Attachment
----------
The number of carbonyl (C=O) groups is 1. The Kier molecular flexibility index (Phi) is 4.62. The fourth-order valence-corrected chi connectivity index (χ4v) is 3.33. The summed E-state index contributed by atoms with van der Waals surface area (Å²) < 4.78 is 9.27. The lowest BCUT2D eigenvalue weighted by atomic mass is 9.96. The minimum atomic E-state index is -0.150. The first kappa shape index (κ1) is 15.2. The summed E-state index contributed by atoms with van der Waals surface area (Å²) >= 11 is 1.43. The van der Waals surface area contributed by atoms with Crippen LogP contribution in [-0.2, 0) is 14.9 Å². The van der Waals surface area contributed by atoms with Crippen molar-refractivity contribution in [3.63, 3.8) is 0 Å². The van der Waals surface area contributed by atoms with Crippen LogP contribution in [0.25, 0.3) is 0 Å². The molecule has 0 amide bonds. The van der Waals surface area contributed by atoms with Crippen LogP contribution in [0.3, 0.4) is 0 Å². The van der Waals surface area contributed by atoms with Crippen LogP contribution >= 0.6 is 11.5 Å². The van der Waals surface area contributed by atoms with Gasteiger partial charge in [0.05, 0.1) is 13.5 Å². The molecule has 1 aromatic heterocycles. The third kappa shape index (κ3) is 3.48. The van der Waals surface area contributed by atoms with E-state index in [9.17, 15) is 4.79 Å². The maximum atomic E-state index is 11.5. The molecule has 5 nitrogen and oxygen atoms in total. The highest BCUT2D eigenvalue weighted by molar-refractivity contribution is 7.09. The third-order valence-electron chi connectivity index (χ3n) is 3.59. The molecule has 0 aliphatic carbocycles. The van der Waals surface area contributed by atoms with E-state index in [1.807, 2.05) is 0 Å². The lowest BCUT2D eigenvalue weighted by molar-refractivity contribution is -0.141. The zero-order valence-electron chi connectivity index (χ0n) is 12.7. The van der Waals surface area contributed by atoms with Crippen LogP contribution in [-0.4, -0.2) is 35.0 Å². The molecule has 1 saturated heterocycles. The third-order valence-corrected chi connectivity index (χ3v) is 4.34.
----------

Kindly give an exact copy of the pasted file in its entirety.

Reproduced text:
The number of carbonyl (C=O) groups is 1. The Kier molecular flexibility index (Phi) is 4.62. The fourth-order valence-corrected chi connectivity index (χ4v) is 3.33. The summed E-state index contributed by atoms with van der Waals surface area (Å²) < 4.78 is 9.27. The lowest BCUT2D eigenvalue weighted by atomic mass is 9.96. The minimum atomic E-state index is -0.150. The first kappa shape index (κ1) is 15.2. The summed E-state index contributed by atoms with van der Waals surface area (Å²) >= 11 is 1.43. The van der Waals surface area contributed by atoms with Crippen LogP contribution in [-0.2, 0) is 14.9 Å². The van der Waals surface area contributed by atoms with Crippen molar-refractivity contribution in [3.63, 3.8) is 0 Å². The van der Waals surface area contributed by atoms with Crippen LogP contribution in [0.25, 0.3) is 0 Å². The molecule has 0 amide bonds. The van der Waals surface area contributed by atoms with Crippen LogP contribution in [0.3, 0.4) is 0 Å². The van der Waals surface area contributed by atoms with Crippen LogP contribution >= 0.6 is 11.5 Å². The van der Waals surface area contributed by atoms with Gasteiger partial charge in [0.05, 0.1) is 13.5 Å². The molecule has 1 aromatic heterocycles. The third kappa shape index (κ3) is 3.48. The van der Waals surface area contributed by atoms with E-state index in [9.17, 15) is 4.79 Å². The maximum atomic E-state index is 11.5. The molecule has 5 nitrogen and oxygen atoms in total. The highest BCUT2D eigenvalue weighted by molar-refractivity contribution is 7.09. The third-order valence-electron chi connectivity index (χ3n) is 3.59. The molecule has 0 aliphatic carbocycles. The van der Waals surface area contributed by atoms with E-state index in [1.807, 2.05) is 0 Å². The lowest BCUT2D eigenvalue weighted by molar-refractivity contribution is -0.141. The zero-order valence-electron chi connectivity index (χ0n) is 12.7. The van der Waals surface area contributed by atoms with Crippen LogP contribution in [-0.4, -0.2) is 35.0 Å². The molecule has 1 saturated heterocycles. The third-order valence-corrected chi connectivity index (χ3v) is 4.34.